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No matter your age, being geographically separated from family is tough. For seniors, this separation can turn everyday routines into a serious challenge. If you notice a neighbor or community member struggling in this way, you may be wondering how you can best help.

The answer to this question can also get complicated, which is why the legal firm of Brinkley Walser Stoner collaborated with Beverly Nelson of Stand Up for Caregivers on this resource list.

How to Help Seniors at Home

Caring for a home can be a burden for seniors living alone. Tasks that once were handled relatively easily — like taking care of the lawn, doing dishes, and keeping up on laundry – become more difficult to complete. Consider these options:

  • If it’s within the budget, you could look into helping seniors hire a home cleaning service.
  • Seniors may also appreciate help from specialty pros, like furniture cleaners. Searching for a reputable pro is easy with Angi, which also provides customer reviews and ratings.
  • You can also help seniors who live alone by getting out and running errands.
  • If cooking has become difficult, consider meal and food delivery like Meals on Wheels.

Helping Seniors Around Town

Driving can be unsafe or inaccessible for seniors. But that doesn’t mean it’s a ticket to social isolation and loneliness, which should be avoided. According to a report in the Journal of the American Geriatrics Society, seniors who stop driving are nearly twice as likely to become depressed. Do not despair — transportation help is available:

  • Most communities offer free public transportation for adults who are 65+.
  • If you’re highly motivated, you could set up a volunteer drive program.
  • For short-distance trips there’s always the taxi, too, but in addition you have personal ride options like Lyft and Uber.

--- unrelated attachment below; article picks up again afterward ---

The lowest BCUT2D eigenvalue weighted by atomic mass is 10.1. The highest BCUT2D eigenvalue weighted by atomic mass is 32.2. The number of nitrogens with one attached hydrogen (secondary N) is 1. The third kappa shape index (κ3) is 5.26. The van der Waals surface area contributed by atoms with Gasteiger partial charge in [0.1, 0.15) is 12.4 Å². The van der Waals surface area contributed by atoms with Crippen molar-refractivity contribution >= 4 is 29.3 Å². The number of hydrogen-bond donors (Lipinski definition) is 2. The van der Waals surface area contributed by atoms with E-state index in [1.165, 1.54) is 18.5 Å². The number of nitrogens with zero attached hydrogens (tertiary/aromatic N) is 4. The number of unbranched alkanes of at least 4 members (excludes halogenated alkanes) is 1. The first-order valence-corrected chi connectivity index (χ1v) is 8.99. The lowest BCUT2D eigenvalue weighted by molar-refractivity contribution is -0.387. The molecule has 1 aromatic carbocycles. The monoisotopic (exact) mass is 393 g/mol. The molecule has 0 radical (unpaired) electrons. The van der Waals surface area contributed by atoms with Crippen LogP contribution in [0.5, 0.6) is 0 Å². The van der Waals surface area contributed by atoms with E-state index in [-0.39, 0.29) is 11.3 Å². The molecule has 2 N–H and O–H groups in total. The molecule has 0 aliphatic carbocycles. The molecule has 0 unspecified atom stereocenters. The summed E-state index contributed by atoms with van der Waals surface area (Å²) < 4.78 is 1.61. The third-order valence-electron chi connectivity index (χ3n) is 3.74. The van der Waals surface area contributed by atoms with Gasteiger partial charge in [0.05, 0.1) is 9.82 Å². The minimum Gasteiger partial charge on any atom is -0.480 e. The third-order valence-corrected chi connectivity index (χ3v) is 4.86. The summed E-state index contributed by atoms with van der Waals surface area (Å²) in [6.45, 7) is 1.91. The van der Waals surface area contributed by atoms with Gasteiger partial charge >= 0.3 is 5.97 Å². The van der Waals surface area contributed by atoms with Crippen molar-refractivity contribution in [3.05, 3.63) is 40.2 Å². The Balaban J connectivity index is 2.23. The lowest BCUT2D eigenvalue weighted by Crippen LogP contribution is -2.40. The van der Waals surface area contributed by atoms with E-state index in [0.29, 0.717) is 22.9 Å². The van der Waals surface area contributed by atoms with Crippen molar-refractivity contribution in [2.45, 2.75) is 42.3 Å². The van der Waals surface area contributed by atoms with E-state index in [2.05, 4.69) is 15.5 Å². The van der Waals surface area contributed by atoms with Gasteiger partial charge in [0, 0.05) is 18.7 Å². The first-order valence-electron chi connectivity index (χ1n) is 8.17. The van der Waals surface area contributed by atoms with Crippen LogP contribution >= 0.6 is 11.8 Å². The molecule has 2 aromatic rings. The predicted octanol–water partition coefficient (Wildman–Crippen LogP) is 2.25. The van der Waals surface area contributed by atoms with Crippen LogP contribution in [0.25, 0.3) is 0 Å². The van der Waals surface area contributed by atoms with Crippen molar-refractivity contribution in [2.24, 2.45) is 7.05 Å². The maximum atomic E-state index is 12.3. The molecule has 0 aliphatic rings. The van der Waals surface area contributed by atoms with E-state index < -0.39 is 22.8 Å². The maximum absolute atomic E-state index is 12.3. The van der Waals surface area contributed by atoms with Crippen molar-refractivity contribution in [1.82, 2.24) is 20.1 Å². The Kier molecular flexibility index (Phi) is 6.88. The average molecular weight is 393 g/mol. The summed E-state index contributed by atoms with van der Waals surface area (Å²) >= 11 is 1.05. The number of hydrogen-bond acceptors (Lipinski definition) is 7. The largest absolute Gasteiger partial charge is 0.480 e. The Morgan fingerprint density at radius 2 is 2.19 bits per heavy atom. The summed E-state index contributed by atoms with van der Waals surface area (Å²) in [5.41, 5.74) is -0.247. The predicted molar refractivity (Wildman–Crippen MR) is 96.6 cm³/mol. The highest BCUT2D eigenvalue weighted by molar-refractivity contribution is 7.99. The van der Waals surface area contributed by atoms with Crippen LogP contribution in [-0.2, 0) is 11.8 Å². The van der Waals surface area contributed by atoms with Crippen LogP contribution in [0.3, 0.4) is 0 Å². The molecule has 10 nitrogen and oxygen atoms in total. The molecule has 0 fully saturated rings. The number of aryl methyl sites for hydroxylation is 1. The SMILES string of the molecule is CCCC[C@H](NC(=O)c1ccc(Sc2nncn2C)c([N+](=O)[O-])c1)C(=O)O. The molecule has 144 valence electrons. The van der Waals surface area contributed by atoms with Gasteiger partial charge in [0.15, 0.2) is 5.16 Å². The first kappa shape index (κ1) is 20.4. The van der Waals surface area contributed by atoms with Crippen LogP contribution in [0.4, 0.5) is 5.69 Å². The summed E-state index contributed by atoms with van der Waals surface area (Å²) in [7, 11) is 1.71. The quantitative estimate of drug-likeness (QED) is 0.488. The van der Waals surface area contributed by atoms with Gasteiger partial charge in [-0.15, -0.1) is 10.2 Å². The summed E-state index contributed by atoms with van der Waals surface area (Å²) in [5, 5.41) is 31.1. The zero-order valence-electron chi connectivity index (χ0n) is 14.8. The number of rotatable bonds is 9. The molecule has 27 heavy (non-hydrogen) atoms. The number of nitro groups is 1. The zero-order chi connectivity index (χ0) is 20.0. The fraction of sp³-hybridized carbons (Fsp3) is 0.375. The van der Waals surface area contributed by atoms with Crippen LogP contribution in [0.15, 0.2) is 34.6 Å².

Ways to Prevent Senior Isolation

In addition to home maintenance and driving, seniors may need ways to combat loneliness. One thing the pandemic taught us was how to communicate remotely with our loved ones, and now certain apps are widely used. While a simple phone call suffices in many cases, today’s communication tech like video conferencing allows for what everyone wants and needs — a little facetime.

  • Isolation has reached epidemic proportions for seniors during the pandemic.
  • Simply reaching out can help prevent isolation.
  • You could also use the latest communication technology like Zoom, Skype and Facebook Messenger to stay in touch remotely.

Assisting Seniors in Urgent Situations

Aging often comes with having less energy and strength than we once had, which is what increases the risk of injury. Falls commonly result in older adults visiting the emergency room, and falls are the leading cause of death in people over 65, notes Johns Hopkins. Of course, there is a litany of other types of injuries that may occur, some of them serious. Here are some tips for helping a senior in danger:

  • Know when to report safety or health concerns you may have about seniors.
  • Law firms focusing on elder law can also help you answer elder law concerns.
  • It may also be helpful to know that May is designated National Elder Law Month.

Connecting seniors with these services, help, and resources needed to maintain their independence and quality of life is a worthy pursuit. By using this guide to do so, you will be actively supporting and uplifting local seniors and making your community a much better place.

Questions about elder law? Contact us today or call 336.249.2101